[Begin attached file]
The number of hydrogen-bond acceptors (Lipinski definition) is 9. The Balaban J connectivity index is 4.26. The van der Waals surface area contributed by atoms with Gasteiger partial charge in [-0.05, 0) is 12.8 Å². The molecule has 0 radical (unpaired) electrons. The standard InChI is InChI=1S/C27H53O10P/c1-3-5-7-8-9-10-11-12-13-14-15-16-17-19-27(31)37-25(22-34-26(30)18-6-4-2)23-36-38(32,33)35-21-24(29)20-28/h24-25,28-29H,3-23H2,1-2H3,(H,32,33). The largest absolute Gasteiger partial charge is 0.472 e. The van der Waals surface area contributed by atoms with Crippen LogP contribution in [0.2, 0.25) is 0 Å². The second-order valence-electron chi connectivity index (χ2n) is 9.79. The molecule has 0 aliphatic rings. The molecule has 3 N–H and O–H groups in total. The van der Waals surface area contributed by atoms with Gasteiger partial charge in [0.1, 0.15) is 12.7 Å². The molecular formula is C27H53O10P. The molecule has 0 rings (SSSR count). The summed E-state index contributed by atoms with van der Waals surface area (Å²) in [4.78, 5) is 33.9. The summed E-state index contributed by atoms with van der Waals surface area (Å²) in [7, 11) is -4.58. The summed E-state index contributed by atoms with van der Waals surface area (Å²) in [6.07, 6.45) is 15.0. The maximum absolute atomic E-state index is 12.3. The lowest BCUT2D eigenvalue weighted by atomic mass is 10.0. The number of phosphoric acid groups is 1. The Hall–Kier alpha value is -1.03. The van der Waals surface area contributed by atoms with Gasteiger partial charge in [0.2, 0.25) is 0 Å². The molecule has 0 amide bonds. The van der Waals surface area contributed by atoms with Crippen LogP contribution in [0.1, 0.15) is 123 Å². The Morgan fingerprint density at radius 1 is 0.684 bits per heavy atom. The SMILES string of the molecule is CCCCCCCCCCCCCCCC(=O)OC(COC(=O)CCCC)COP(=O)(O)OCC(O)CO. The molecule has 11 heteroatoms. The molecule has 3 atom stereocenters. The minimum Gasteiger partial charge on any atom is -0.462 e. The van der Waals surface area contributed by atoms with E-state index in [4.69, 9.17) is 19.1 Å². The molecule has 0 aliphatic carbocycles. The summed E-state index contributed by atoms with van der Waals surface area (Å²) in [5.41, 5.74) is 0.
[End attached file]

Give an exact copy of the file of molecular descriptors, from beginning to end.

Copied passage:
The number of hydrogen-bond acceptors (Lipinski definition) is 9. The Balaban J connectivity index is 4.26. The van der Waals surface area contributed by atoms with Gasteiger partial charge in [-0.05, 0) is 12.8 Å². The molecule has 0 radical (unpaired) electrons. The standard InChI is InChI=1S/C27H53O10P/c1-3-5-7-8-9-10-11-12-13-14-15-16-17-19-27(31)37-25(22-34-26(30)18-6-4-2)23-36-38(32,33)35-21-24(29)20-28/h24-25,28-29H,3-23H2,1-2H3,(H,32,33). The largest absolute Gasteiger partial charge is 0.472 e. The van der Waals surface area contributed by atoms with Crippen LogP contribution in [0.2, 0.25) is 0 Å². The second-order valence-electron chi connectivity index (χ2n) is 9.79. The molecule has 0 aliphatic rings. The molecule has 3 N–H and O–H groups in total. The van der Waals surface area contributed by atoms with Gasteiger partial charge in [0.1, 0.15) is 12.7 Å². The molecular formula is C27H53O10P. The molecule has 0 rings (SSSR count). The summed E-state index contributed by atoms with van der Waals surface area (Å²) in [4.78, 5) is 33.9. The summed E-state index contributed by atoms with van der Waals surface area (Å²) in [7, 11) is -4.58. The summed E-state index contributed by atoms with van der Waals surface area (Å²) in [6.07, 6.45) is 15.0. The maximum absolute atomic E-state index is 12.3. The lowest BCUT2D eigenvalue weighted by atomic mass is 10.0. The number of phosphoric acid groups is 1. The Hall–Kier alpha value is -1.03. The van der Waals surface area contributed by atoms with Gasteiger partial charge in [0.2, 0.25) is 0 Å². The molecule has 0 amide bonds. The van der Waals surface area contributed by atoms with Crippen LogP contribution in [0.1, 0.15) is 123 Å². The Morgan fingerprint density at radius 1 is 0.684 bits per heavy atom. The SMILES string of the molecule is CCCCCCCCCCCCCCCC(=O)OC(COC(=O)CCCC)COP(=O)(O)OCC(O)CO. The molecule has 11 heteroatoms. The molecule has 3 atom stereocenters. The minimum Gasteiger partial charge on any atom is -0.462 e. The van der Waals surface area contributed by atoms with E-state index in [4.69, 9.17) is 19.1 Å². The molecule has 0 aliphatic carbocycles. The summed E-state index contributed by atoms with van der Waals surface area (Å²) in [5.41, 5.74) is 0.